‘Made in the USA’ shouldn’t be so hard to find

By From page A6 | June 26, 2013

Something that is extremely important to me is buying things that are made in the United States. Without going down a rabbit hole of playing both sides of the issue — it’s good to have manufacturing in poorer countries as a way of helping them obtain economic stability, etc. — I will just say that, personally, I want to purchase items made in our country whenever possible.

I am willing to pay more for those items, as I understand that paying minimum wage to Americans is costlier than what can be paid to Bangladeshi workers. And no, it’s not an accident that I used Bangladesh as an example.

When a factory collapsed there in late April and more than 1,100 people were killed, we all got a glimpse of what our cheap tank tops and bargain yoga pants actually cost. Although I’d already made a habit of checking the labels and packaging of stuff I buy, I got a little more vigilant about it.

So here’s what I’ve found. It’s not easy to stock up on clothing made in America all in one place. I don’t really know why this is, but I think if GAP, or Forever 21 or Target or any number of chain stores got on this bandwagon, they would sell the hell out of whatever they stocked. Occasionally when I’m at one of the aforementioned stores, I will run across a “Made in the USA” label. (This is most likely to happen at Forever 21, by the way.) I don’t know why there is a lone blouse or skirt from the U.S. among the mostly “Made in struggling Third World country” items. But once in a while, I find a hidden jewel … or T-shirt or skirt.

After the factory collapse, I put forth more effort into finding U.S.-made clothing, and I came across American Apparel. There are no stores in the Sacramento area, so I ordered a few things online. Although I had more misses than hits — AA seems to be targeting the younger, waif-shaped hipster — I am currently wearing a darling little skirt that I bought online for $10. They have pricier items, but they have some major bargains, too.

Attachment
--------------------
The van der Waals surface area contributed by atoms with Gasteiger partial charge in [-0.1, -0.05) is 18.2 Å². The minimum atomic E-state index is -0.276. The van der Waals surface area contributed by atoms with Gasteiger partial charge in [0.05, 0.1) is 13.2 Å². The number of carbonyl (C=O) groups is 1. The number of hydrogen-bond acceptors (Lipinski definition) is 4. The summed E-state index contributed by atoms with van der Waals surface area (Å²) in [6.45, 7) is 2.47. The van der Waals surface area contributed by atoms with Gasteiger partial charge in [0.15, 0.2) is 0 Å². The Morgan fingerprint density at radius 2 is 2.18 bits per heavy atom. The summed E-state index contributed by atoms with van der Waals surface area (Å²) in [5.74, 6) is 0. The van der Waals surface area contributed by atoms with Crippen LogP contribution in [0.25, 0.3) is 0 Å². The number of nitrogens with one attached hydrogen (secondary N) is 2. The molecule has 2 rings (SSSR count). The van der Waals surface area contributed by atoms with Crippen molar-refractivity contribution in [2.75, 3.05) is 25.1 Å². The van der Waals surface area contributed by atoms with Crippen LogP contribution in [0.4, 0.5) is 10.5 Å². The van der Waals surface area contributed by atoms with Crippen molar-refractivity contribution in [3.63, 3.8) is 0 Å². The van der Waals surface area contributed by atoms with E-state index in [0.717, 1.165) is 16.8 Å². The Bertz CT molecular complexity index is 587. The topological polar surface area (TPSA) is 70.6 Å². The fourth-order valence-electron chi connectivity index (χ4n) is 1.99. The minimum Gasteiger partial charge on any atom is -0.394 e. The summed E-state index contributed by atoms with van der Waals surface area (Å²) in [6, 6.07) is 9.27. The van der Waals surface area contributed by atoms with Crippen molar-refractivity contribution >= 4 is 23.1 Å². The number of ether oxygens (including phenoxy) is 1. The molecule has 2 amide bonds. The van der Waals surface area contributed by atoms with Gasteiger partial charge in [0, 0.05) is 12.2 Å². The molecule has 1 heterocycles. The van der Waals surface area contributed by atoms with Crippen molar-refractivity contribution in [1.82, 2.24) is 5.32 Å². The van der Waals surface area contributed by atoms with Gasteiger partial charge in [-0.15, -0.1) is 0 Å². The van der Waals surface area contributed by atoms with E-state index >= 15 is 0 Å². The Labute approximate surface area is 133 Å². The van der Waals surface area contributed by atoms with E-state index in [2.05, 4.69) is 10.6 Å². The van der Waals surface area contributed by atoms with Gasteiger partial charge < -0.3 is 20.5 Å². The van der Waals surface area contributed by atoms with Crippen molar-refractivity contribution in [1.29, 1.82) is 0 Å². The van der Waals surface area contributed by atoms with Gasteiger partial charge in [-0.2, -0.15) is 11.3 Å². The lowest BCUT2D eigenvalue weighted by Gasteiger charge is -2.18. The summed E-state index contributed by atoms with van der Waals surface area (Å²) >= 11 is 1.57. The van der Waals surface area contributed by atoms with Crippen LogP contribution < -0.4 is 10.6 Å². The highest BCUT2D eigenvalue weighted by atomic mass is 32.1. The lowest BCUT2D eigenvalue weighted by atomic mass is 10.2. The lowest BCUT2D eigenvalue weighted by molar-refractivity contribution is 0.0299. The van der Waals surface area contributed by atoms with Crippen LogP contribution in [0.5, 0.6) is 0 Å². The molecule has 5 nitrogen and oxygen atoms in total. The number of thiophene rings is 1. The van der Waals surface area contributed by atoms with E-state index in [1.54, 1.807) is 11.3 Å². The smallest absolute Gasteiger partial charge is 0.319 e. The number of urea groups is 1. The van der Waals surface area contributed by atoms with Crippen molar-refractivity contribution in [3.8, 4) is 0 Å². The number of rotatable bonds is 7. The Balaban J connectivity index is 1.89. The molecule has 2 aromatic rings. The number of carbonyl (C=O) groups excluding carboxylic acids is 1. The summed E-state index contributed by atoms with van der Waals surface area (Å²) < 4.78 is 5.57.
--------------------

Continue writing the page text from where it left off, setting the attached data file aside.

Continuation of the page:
The website for American Apparel, www.americanapparel.net — has a super-cool interactive feature where would-be shoppers can explore the factory (under the “About Us” tab). Here you learn that the average sewer at American Apparel makes $11 per hour, and the Los Angeles-based factory produces more than 1 million garments weekly.

So I ask you … doesn’t it seem like a brilliant idea for Target or GAP or another big store to partner with American Apparel and create a line of clothes for that store? With a chain store’s sensibility toward designing for a more mainstream customer, how could this not be a win-win?

Or why doesn’t one of these chain stores that is struggling to compete copy American Apparel’s success with a living-wage factory in America, California even! Somehow, I was able to buy $8 tank tops and camisoles at AA, just like I can at the chain stores that buy these items in bulk from Bangladesh.

Hear my plea, GAP or Forever 21 or Target: Why not covert a section of your store to “Made in the USA” and see what happens?! This market is ready to explode. I’m sure of it.

In fact, I believe this trend will be demanded by the next generation. Recently I have seen signs of it when shopping at Marshall’s in Woodland, and at a college student store.

At Marshall’s, I was perusing summer clothing in the adult section; but as I wandered across the border into the juniors department, I noticed far more labels touting “Made in the USA” than were in the adult section. And the clothes in the adult section were pricier. Hmmm.

On my recent visit to Los Angeles, I stopped at UCLA to buy a new sweatshirt. The selection was overwhelming, and I wandered aimlessly for a while … until I saw the small area of the store marked “Made in the USA.” Hurray! I thought. This trend is taking off!

I tried on every version of sweatshirt in the “Made in the USA” section — a pitifully small number — and couldn’t find one that was flattering or stylish enough. Surprisingly, they were totally in line, price-wise, with the other brands like Adidas, JanSport or Russell Athletic. But they weren’t as good-looking. So I hate to admit it, but my new, very cute sweatshirt is “Made in Cambodia.”

Obviously I haven’t fully converted to this conscientious shopping strategy, but I’m getting there. I plan to do more voting with my wallet, and I’m going to start a Twitter campaign to let these companies know what matters to its customers. In fact, I’m going to start right now, and I hope you’ll retweet me.

— Tanya Perez is an associate editor at The Enterprise. Her column publishes every other week on Wednesdays or Thursdays. Reach her at [email protected] Follow her on Twitter at @enterprisetanya

Tanya Perez

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